Several economists expect that China will avoid a Japan-style stagnation — if the right policies take effect.
In the second quarter, China’s GDP barely rose, while Covid lockdowns slowed growth. These limitations are no longer in place. Despite this, the government is awaiting a meeting of policymakers at the end of the month to discuss Covid regulations. However, even if Covid limitations are relaxed, experts believe that China still has significant development potential in the coming years.
For one, the country’s income levels — and theoretically spending — have much room to grow. China’s per capita GDP in 2021 was less than a fifth of that in the United States, and adjusted net national income per capita was about one-seventh of that in the United States, according to World Bank data.
Macquarie’s China economist Larry Hu predicts China will keep growing between 4% and 5% over the next five to 10 years, given the country’s current catch-up status. China’s ability to transition from depending on investment to consumption for growth could have an impact on his projections, he added.
China’s plan to unify business standards and access within the country is another area of opportunity, according to Dan Wang, chief economist at Hang Seng Bank China in Shanghai. “Once these barriers are removed,… income can increase significantly.” She mentioned how current custom can favor a company from a nearby city over one from a different province. She cited this year as a glaring example of regional biases when different Covid rules among provinces led to inefficiency.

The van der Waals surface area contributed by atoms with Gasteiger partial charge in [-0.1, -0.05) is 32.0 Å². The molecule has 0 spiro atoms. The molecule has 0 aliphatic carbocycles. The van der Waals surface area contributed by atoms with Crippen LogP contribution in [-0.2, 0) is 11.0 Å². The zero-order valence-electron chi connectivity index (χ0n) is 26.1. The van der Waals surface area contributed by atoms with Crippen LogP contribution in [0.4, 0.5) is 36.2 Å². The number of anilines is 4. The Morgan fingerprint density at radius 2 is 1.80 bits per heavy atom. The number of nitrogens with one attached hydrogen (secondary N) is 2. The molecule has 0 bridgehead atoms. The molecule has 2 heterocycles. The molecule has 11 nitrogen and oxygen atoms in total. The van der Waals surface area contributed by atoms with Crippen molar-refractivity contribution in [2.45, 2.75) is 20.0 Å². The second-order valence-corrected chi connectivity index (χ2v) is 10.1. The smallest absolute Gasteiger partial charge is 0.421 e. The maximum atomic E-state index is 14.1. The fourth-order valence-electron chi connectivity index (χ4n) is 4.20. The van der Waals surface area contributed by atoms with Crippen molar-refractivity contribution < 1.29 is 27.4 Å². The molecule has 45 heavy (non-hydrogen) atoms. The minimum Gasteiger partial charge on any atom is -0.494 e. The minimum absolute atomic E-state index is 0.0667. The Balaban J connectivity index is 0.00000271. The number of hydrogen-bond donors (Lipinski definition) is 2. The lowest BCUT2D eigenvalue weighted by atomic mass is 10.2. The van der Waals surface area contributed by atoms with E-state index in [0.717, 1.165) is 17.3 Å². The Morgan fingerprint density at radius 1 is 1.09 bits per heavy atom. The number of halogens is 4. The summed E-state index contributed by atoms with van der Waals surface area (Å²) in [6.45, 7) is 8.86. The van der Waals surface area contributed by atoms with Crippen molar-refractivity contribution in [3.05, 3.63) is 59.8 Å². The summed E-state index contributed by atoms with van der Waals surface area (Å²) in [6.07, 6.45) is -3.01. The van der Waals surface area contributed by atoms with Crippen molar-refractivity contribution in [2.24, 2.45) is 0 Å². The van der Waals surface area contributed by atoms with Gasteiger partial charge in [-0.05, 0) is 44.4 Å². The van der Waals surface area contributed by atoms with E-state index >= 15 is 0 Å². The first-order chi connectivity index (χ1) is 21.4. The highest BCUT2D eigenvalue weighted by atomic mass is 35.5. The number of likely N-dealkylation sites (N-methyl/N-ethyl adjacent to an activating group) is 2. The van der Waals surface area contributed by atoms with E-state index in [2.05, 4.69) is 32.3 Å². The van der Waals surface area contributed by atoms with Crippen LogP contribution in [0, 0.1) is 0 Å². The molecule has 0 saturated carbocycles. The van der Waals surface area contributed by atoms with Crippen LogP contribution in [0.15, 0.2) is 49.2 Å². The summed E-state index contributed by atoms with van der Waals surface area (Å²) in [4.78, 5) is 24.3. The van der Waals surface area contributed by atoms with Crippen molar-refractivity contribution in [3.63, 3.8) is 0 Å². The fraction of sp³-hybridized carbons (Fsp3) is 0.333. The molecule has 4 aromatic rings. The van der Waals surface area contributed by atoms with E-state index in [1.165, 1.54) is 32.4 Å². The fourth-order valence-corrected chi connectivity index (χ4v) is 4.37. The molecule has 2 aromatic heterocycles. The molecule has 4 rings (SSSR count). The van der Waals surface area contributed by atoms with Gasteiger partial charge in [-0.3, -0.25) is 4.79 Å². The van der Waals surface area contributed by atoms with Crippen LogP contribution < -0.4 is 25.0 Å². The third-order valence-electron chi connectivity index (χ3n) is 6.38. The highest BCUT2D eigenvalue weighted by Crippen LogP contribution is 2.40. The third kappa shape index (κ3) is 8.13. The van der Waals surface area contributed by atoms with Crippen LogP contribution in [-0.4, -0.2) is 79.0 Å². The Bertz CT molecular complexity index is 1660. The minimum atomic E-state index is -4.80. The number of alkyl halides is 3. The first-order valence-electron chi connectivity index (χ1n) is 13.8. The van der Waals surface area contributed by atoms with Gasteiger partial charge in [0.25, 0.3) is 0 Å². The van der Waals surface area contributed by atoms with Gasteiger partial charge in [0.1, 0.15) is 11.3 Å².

Wang stated that demand from abroad and an increase in manufacturing investment in China could support growth in the coming years.
Much of the country’s official economic narrative has emphasized the “unexpected” impact of Covid and the “Russia-Ukraine conflict” while pointing out that inflationary pressures in countries such as the United States are significantly higher.
According to Michael Pettis, a finance professor at Peking University, “China’s version of Japan’s imbalances is even more extreme,” making it more difficult to rely on consumption for economic growth. As a result of the bursting of a stock and real estate bubble in the 1990s, Japan’s economy has stagnated, generally growing more slowly than the U.S. and China.
During the 1970s and 1980s, Japan grew rapidly due to an increase in exports and infrastructure investment, but by the early 1990s, the country was investing more in wasteful projects, according to Pettis. According to him, Japan has been unable to rely on its consumers to drive economic growth, primarily because the manufacturing sector has been unable to accept the necessary transition to higher wages.
Pettis wrote in April that China will not necessarily follow Japan’s path if China can make substantial changes to its political institutions. The most likely scenario, he said, is that China will not experience a financial or severe economic crisis, but rather “face a very long period of low growth similar to Japan.”
Pettis estimated that China’s GDP would grow by no more than 2 or 3 percent annually in the coming years if nonproductive investment — primarily in infrastructure and real estate — is reduced without being replaced by an equivalent source of growth.
Due to China’s zero-Covid policy, many investment banks have lowered their GDP forecasts for this year to below 4 percent.
Xu Hongcai, deputy director of the Economics Policy Commission at the China Association of Policy Science, stated, “Economists cannot resolve this issue.” According to a CNBC translation of his Mandarin remarks, this is the case.
Xu expressed pessimism, noting that monetary policy and fiscal policy may contribute little, and that expanding their scope would only exacerbate long-term issues.
This month has also seen a resurgence of problems in China’s massive real estate market, with many homebuyers refusing to pay their mortgages until developers find the means to complete apartment construction.
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